We next determined the epitope and mode of binding of one of the nAbs, F10, by solving the crystal structure of its scFv fragment in complex with HA (H5-VN04) at 3.2 Å resolution, and by mutagenesis. (
In the complex, each H5 trimer binds three molecules of F10, at symmetry-related sites, burying ˜1500 Å2 of protein surface per antibody; the structure of H5 itself is not significantly altered by F10 binding. HA is synthesized as a single chain, HA0, that is activated by proteolytic cleavage into two subunits, HA1 and HA2. Cleavage leads to the burial of the “fusion peptide” (comprising the first ˜21 residues of HA2) into the membrane-proximal stem. F10 binding occurs exclusively in this region (
The heavy chain of F10 plays the major role in H5 binding, utilizing the tips of its three complementarity-determining regions (CDRs). Each F10 molecule make contacts with both the HA1 and HA2 subunits within a single monomer of the HA trimer (
In parallel, mutagenesis experiments were carried out on helix αA to help define the epitope (
The region of HA defined by the F10 epitope is highly conserved among the 16 HA subtypes (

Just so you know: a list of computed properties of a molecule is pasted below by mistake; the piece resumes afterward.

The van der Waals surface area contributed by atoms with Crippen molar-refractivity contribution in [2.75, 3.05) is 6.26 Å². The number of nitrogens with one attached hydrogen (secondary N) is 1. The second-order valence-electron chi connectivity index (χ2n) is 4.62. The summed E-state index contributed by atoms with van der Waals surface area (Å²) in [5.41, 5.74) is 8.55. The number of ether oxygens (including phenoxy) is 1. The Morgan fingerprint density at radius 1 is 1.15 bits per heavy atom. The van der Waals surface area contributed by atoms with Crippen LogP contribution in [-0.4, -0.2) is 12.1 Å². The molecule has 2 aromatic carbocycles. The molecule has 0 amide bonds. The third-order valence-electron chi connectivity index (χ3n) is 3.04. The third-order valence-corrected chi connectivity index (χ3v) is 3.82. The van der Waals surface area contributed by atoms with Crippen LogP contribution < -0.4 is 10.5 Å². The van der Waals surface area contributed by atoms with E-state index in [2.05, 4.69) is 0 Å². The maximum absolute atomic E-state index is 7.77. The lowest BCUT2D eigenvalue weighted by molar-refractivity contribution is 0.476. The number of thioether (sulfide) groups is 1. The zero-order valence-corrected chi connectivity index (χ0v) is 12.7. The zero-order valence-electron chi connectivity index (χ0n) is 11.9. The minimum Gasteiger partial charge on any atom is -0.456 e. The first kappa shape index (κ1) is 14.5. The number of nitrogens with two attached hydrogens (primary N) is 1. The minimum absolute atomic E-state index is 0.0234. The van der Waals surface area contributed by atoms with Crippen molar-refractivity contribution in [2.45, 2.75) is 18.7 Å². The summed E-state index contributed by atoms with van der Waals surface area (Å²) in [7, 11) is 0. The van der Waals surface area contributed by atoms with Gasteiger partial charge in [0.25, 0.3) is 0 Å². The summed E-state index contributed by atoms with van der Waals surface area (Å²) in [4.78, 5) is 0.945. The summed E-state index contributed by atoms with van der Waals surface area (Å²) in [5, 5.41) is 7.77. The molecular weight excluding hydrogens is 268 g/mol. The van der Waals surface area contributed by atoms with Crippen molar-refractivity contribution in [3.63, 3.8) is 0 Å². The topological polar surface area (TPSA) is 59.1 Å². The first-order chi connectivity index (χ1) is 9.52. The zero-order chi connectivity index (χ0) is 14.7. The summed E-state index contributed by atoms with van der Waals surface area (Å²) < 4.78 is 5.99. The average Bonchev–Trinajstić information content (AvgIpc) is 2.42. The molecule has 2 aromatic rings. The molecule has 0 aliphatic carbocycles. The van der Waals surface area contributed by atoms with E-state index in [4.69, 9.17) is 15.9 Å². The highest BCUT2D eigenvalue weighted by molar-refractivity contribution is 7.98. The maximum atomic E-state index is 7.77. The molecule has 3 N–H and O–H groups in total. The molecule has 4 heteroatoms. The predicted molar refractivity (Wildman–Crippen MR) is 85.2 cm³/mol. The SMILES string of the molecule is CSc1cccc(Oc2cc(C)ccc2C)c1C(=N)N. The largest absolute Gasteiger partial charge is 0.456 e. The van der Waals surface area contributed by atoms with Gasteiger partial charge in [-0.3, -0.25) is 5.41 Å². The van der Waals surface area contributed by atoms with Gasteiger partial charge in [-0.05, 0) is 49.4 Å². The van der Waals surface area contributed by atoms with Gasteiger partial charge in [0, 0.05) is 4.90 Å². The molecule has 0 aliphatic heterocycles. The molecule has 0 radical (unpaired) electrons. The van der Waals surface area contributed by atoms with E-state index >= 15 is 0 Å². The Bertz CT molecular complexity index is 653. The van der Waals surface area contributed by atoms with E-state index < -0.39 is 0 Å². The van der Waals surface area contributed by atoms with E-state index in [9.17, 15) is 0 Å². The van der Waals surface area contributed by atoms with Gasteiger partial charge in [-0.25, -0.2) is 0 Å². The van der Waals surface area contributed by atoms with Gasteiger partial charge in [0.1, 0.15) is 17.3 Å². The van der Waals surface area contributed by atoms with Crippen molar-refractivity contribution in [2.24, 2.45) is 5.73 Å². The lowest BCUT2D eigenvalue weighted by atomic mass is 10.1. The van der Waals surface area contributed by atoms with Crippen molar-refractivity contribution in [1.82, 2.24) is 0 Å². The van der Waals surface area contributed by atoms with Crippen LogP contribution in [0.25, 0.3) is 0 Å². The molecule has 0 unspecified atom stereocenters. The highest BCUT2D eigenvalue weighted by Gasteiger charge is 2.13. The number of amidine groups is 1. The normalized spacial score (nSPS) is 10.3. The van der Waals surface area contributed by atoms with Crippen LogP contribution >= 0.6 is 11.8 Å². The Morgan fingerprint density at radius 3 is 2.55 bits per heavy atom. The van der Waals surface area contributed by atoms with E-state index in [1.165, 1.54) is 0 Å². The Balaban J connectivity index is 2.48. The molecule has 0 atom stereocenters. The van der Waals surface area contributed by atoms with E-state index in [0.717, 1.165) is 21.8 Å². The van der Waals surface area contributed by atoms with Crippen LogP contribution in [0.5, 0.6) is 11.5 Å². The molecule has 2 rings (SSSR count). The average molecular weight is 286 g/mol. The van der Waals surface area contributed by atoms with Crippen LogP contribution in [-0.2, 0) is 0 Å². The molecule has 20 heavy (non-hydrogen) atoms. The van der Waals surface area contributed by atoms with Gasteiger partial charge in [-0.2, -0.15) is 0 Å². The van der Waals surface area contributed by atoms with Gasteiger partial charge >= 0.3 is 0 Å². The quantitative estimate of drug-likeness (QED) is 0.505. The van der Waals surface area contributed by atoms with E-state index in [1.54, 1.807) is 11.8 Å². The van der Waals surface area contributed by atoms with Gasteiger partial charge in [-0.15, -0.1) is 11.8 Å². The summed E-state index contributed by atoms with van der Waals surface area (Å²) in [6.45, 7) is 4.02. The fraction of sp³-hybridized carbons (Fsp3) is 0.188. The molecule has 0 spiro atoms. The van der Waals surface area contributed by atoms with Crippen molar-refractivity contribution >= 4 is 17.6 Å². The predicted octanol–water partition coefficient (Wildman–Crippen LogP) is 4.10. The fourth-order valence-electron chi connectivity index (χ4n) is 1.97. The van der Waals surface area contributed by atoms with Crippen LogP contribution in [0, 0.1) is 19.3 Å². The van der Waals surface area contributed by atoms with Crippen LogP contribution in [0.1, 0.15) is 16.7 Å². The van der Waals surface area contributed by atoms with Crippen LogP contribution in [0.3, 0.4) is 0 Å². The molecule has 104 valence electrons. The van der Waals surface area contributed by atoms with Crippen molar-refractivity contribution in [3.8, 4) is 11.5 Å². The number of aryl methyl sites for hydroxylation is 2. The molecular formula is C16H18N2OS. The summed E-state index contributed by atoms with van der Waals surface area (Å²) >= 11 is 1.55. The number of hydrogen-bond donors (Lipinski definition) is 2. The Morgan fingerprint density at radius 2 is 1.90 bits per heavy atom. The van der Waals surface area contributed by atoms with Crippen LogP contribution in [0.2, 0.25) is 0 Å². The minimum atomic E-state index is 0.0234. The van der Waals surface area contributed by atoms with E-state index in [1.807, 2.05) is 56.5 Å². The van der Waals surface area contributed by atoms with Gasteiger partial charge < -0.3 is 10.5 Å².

Crystal structures have been determined for subtypes H1, H5, and H9 from Group 1 and H3 and H7 from Group 2, and the structures fall into two distinct classes, coincident with the two groups defined by phylogenetic analysis. Further comparisons show that the two classes are also readily distinguishable at the detailed 3-dimensional level within the region defined by the F10 epitope. Sequence differences in a few key amino acids buried in the core that are characteristic of each class (e.g. at 171 and 1112) lead to consistent differences in the orientation of several side-chains within the epitope, as well as the disposition of the pocket with respect to helix αA.
Within each group/class, the epitope region is highly conserved, with very few differences in a given cluster, and only a few changes, generally conservative, between clusters (e.g., at positions 181 and 381,
The 10 antibodies we selected have 5 different sets of VH CDR1-3, which vary substantially in sequence and length. Nevertheless, the three key residues in CDR2 (M54, F55) and CDR3 (Y102) that insert into the pocket are conserved. The conservation of key residues within a varied CDR context may expand the range of HA subtype/cluster recognition by this group of nAbs beyond those tested here. However, it should be noted that 4 out of 6 Group 2 subtypes are glycosylated at position 381, which lies at the periphery of the F10 epitope. Modeling studies predict steric clashes (but only with the CDR H1 loop), which likely contributes to the observed lack of binding/neutralization of H7 viruses.Example 11 Anti-H5 nAbs Bind to a Broad Range of Group 1 HA Subtypes